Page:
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Embrace The Mirror, Remember, Each Body Type Is Different

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We are living in a society that promotes unrealistic body goals. In this world of social media, it is almost impossible to not get caught up in comparing ourselves to these unrealistic standards.

Before we proceed, ask yourself these 10 questions:

  1. Do you find yourself obsessing about one or more body part wishing you could change it?
  2. Do you constantly seek reassurances about your appearance from others?
  3. Have you ever cancelled a social event, meeting, etc. because of the way you look?
  4. Do you compare yourself to others on the basis of looks?
  5. Do you constantly find yourself attempting to hide the “flaw(s)” by means of make-up, clothes or styling?
  6. Do you feel that your relationship with your friends/partner would be better if you looked different?
  7. Do you feel that you would be more successful if you could change the way you look?
  8. Do people around you disagree with you on your perceived flaw about your appearance?
  9. Do you envy the body of a friend, relative, celebrity?
  10. Do you find yourself over restricting your diet or over-exercising to change the way you look?

If you find yourself answering yes to one or more of the above questions you may be suffering from what we can term as Body Dysmorphic Disorder.

What is Body Dysmorphic Disorder?

Body Dysmorphic Disorder is a mental disorder where self-comparison to the body standards leads one to obsess about one or more perceived flaws in their appearance leading to anxiety, depression, anger and self-loathing.

 

What is ?Body Image

Body Image starts developing in childhood. It starts with the society’s perception of attractiveness, health, beauty, etc. and it progresses with age and receives feedback from peers, family, members, coaches, etc. and only gets exaggerated by social media.

Body image issues can impact us all and can start at as early as six years. It is alarming because apart from impacting mental wellness adversely, leading to isolation and depression, it also leads to substance abuse as well as eating disorders in the form of Anorexia, Bulimia, Overeating or stress eating.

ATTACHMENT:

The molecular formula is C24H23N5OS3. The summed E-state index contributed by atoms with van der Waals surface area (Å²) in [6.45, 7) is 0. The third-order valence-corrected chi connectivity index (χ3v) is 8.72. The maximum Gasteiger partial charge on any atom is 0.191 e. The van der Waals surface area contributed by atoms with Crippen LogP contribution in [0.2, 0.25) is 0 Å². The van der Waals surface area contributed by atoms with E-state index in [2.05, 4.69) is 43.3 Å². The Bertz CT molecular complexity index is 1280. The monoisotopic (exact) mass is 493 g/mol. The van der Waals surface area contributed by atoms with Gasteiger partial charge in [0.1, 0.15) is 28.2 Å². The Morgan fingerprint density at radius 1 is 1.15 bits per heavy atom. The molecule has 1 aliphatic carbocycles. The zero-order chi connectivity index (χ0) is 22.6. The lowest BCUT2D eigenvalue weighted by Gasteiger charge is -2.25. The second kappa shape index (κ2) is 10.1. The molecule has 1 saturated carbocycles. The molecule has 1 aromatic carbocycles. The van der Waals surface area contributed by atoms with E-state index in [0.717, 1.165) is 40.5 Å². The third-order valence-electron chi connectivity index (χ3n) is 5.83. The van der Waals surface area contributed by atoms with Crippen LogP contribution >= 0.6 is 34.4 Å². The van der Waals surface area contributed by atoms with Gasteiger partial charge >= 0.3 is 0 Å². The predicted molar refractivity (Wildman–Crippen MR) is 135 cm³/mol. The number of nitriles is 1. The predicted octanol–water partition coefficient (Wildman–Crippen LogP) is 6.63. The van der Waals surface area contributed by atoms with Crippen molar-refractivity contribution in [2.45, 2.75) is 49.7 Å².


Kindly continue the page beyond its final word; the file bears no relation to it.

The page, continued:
It starts with the society’s perception of attractiveness, health, beauty, etc. and it progresses with age and receives feedback from peers, family, members, coaches, etc. and only gets exaggerated by social media.

Embracing your Body Type

While most of us might be victims of body image issues, it is imperative that we take a look at the other side of the coin – are we causing it in others or simply put, are we body shaming others? Each time we make a remark consciously or unconsciously to someone on the basis of their looks, we are contributing to the development of a poor body image in them. Most of the times these remarks passed as a joke, without a second thought, but this can stay with the person. It can make the subject scrutinize their appearance to the extent of forming a negative relationship with their body. Not only this, constant remark about appearance, complexion, weight or comparison with others in front of children lays down the foundation of developing a negative body image.

Each time we make a remark consciously or unconsciously to someone on the basis of their looks, we are contributing to the development of a poor body image.

It is the need of the hour that we start looking at ourselves and others as a whole and not on the basis of our appearance. Each individual has positive qualities which is what needs to be embraced and used to develop a positive attitude.

A few steps that can be taken to develop a positive body image are:

  • Make a list of all your positive qualities and remind yourself of them every day. Remember, that’s what defines who you are.
  • Embrace the mirror; do not shy away from the way you look. Remember, each body type is different.
    Surround yourself with positive people.
  • Make relationships on the basis of attitude, values and qualities rather than how the other person looks.
  • Do not indulge in body shaming, even as a joke and stop others from doing so.
  • Avoid excessive social media or beauty magazines. Most of these are highly edited pictures.

  • Focus on health. Exercise to improve your fitness levels. Eat healthy instead of crash dieting.
  • Manage your stress and work on achieving emotional stability. This can be done by means of picking up a hobby, meditation or even ensuring you are getting enough rest.
  • Be confident of who you are, work on improving yourself every day.
  • Give back to society in whatever way you can.
  • It’s time that we stop trying to turn heads by the way we look; we need to start turning heads by the beauty of our souls.

Shweta Rai Bajaj is a Certified Fitness Professional & National Director of Ms fitness India. The views expressed are the author’s own.

Feature image: Samuel Zeller, Unsplash